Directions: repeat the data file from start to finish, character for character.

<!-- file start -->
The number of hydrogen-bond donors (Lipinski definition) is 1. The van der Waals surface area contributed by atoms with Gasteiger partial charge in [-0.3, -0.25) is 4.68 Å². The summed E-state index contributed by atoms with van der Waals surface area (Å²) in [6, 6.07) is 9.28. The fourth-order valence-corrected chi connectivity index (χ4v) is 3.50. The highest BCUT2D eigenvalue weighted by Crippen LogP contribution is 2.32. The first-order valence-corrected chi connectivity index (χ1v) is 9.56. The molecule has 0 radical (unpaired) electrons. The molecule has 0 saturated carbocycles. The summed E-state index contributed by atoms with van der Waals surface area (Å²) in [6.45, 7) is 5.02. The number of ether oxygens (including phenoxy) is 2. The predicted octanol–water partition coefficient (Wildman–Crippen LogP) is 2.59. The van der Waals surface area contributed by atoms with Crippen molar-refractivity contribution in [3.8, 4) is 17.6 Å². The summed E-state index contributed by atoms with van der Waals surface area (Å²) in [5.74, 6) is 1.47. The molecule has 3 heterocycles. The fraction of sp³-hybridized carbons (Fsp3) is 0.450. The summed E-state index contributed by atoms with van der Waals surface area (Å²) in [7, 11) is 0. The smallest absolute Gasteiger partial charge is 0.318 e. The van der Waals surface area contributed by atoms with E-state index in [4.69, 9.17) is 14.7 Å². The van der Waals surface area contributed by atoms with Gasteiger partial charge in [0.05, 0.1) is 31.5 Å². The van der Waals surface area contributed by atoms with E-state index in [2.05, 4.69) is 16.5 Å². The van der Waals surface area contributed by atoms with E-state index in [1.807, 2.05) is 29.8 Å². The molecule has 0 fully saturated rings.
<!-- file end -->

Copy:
The number of hydrogen-bond donors (Lipinski definition) is 1. The van der Waals surface area contributed by atoms with Gasteiger partial charge in [-0.3, -0.25) is 4.68 Å². The summed E-state index contributed by atoms with van der Waals surface area (Å²) in [6, 6.07) is 9.28. The fourth-order valence-corrected chi connectivity index (χ4v) is 3.50. The highest BCUT2D eigenvalue weighted by Crippen LogP contribution is 2.32. The first-order valence-corrected chi connectivity index (χ1v) is 9.56. The molecule has 0 radical (unpaired) electrons. The molecule has 0 saturated carbocycles. The summed E-state index contributed by atoms with van der Waals surface area (Å²) in [6.45, 7) is 5.02. The number of ether oxygens (including phenoxy) is 2. The predicted octanol–water partition coefficient (Wildman–Crippen LogP) is 2.59. The van der Waals surface area contributed by atoms with Crippen molar-refractivity contribution in [3.8, 4) is 17.6 Å². The summed E-state index contributed by atoms with van der Waals surface area (Å²) in [5.74, 6) is 1.47. The molecule has 3 heterocycles. The fraction of sp³-hybridized carbons (Fsp3) is 0.450. The summed E-state index contributed by atoms with van der Waals surface area (Å²) in [7, 11) is 0. The smallest absolute Gasteiger partial charge is 0.318 e. The van der Waals surface area contributed by atoms with E-state index in [4.69, 9.17) is 14.7 Å². The van der Waals surface area contributed by atoms with Gasteiger partial charge in [0.05, 0.1) is 31.5 Å². The van der Waals surface area contributed by atoms with E-state index in [2.05, 4.69) is 16.5 Å². The van der Waals surface area contributed by atoms with E-state index in [1.807, 2.05) is 29.8 Å². The molecule has 0 fully saturated rings.